Touristic vs. real Morocco
January 1, 1970
by Karin K
This trip has a special place in my memories, since it was my first solo travel ever and without any exaggeration – a life changing experience. This article (same as my trip) consists of 2 parts:
- my volunteering project (here I will share my impressions on culture, cuisine, locals..)
- travelling tips (I will guide you through the cities i visited on my way up to Spain)
My first tip for anyone who really wants to experience another culture is to make effort to get out of main touristic spots if it´s even slightly possible. I am not saying to skip the Eiffel tower when in Paris, but you might be surprised what difference does it make, especially regarding mentality of people. Try to visit a place that wasn´t stated on any „must see“ list and compare the difference. I have visited many countries, but Morocco was for sure the most contradictory when it comes to comparing its touristic and ordinary side. I was lucky to attend 3 weeks long volunteering project in a small village, far from places like Jemaa el-Fnaa (Marrakesh´s main square).
My project took place in a village of Timerssit which is located about 25 km from Agadir and we were accommodated at local hosts. There is nothing quite like staying with locals when experiencing another culture. Even if Morocco is Arabic/Berber/French (none of the languages I speak) speaking country, we didn´t have any major issues based on language barrier since we always managed to understand each other in some way.
To characterize local mentality is a difficult task. For sure they are very relaxed about time management and organization, which is difficult to work with if you are used to something else. Many times our plan changed unexpectedly, or we had the impression that no one really knew what was going to happen, but they never seemed bothered by it. „Meshi mouskhil“ will be the first words you´ll learn. It means „no problem“ (maybe more precisely „no problem, relax“:) and it´s an universal answer. On the other hand, it´s good to learn to let go a bit and what I liked a lot is that people are generally in a good mood, they are very spontaneous and they like to joke a lot. Also, Moroccans are incredibly nice, friendly and always ready to help. Whatever I needed, I got it (sometimes it took a ride to the city, sometimes just grabbing first child in the street to give him/her instructions). And thinking of what I experienced later in the cities, I feel obliged to say they didn´t expect anything in return. They just love to make you feel comfortable and welcome, they will invite you to their houses for meals, drinks or internet, or take you to the wedding of their relatives (they will even take you shopping for a wedding gift, just to make sure you are not bored alone at home). These people are also very open to speak about their culture, habits and even stuff like relationships, marriage or religion – I never felt like there was some topic I should avoid.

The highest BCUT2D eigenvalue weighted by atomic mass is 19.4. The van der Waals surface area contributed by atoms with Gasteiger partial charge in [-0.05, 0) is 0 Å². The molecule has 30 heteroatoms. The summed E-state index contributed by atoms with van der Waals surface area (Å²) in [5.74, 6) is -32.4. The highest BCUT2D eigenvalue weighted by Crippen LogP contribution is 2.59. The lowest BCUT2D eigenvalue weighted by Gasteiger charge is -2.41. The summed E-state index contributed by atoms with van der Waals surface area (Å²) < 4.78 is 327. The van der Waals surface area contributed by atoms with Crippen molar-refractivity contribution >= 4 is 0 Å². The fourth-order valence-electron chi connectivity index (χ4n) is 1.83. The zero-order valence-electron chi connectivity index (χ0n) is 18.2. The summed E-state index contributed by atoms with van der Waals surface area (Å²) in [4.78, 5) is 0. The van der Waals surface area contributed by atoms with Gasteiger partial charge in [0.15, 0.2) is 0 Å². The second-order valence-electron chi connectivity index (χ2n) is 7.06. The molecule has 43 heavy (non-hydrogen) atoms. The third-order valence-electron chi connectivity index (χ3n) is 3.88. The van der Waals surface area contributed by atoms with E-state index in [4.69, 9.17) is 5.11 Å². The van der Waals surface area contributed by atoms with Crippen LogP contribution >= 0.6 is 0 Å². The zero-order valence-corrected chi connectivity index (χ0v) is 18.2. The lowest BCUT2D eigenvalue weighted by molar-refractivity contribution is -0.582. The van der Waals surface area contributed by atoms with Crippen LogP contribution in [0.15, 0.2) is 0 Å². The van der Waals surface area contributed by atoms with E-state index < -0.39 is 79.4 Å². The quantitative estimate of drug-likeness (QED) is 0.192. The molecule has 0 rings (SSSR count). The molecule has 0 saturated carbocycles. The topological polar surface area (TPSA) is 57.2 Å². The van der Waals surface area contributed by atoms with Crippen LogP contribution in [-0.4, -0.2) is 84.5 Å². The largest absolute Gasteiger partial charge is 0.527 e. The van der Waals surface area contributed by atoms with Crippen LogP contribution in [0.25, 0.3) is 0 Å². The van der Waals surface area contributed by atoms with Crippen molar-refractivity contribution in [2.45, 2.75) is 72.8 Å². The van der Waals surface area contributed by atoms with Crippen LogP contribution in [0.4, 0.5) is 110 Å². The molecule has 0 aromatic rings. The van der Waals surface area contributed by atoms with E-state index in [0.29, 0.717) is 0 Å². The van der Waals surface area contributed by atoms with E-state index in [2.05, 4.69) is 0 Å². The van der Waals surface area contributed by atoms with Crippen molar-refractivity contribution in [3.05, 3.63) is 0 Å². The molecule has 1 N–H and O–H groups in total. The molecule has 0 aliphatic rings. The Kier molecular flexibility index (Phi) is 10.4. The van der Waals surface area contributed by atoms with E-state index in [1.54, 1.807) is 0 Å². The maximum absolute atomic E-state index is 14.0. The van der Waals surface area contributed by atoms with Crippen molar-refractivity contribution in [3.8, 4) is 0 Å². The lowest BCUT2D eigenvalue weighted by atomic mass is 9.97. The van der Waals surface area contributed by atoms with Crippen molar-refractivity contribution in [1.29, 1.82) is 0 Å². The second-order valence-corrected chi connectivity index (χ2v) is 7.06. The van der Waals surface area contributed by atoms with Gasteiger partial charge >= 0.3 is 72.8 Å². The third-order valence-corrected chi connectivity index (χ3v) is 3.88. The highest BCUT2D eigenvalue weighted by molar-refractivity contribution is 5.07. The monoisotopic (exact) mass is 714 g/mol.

The project consisted of decorating local buildings by mural paintings and it included 7 international participants. We were working several hours daily in the open. Of course we created a sensation over the place and we were accompanied by lots of spectators every day. Needless to say, everybody wanted to try which often complicated our job, on the other hand we didn´t have heart to refuse them since they (especially children) seemed to enjoy „helping“ so much. Sometimes it´s more important to have a good time than to do a perfect job (but I think we did pretty good job anyway;).
The food was just incredible. Our Moroccan family cooked for us every day and we were never disappointed at meal time. They prepared all kind of vegetables, meat or fish in a traditional clay pot – Tajine, which made the food stew-cooked. Also, couscous is very popular (there are variations with meat, vegetables or the sweet one) and only here I learnt that the proper way to eat it is to form a small ball in your hand first. I dare to say that Moroccans love sugar. Their mint tea is shockingly sweet and they even put sugar into fruit salad. People in Morocco are very hospitable, and many other locals invited us for coffee, tea or lunch. My family once made for us kind of sweet pastry covered in honey (they called it „graush“) and when I mentioned how much I liked it, they surprised me with a whole bucket of it as a goodbye gift when I was leaving! (Yes, I was travelling with a backpack, a handbag and a white plastic bucket for next couple of days).
Several times we got amazing free henna tattoo made by local women. Also, we were invited to a local wedding that involved a lot of food, music, dancing and spontaneous fun – for everyone except the wedding couple. For big portion of the celebration they just sat on something like a wedding throne without showing any emotions, just watching. Also wedding photography is being done in this spirit – the couple sits emotionless and motionless only allowed to hold hands (but later on they did join the celebration).
Since we felt like giving something back, we decided to organize an international evening, when everybody cooked a dish from their country. Particular experience was getting chicken meat for one of the recepies. There was a „chicken shop“ with live chicken where you can point one of them and they will slaughter and clean it for you (luckily not in front of us). By the way, the dinner was a great success – the locals appreciated it a lot.
The Way Up North
If you have a lot of time to spare – then maybe but if you need to set priorities – than no. The city has rather modern look, since it was completely rebuilt after a massive earthquake in 1960. Nowadays, Agadir is famous for it´s seaside, apart from swimming and sunbathing it is also a popular spot for surfers around the world. There is also a nice ZOO and huge market. You can climb Casbah mountain (originally there was a fortress on the top, destroyed by the earthquake as well – you can still see the ruins) to get nice view on the city and the beaches. There is an inscription in Arabic saying „God, Country, King“, glowing in dark on the slope of the mountain.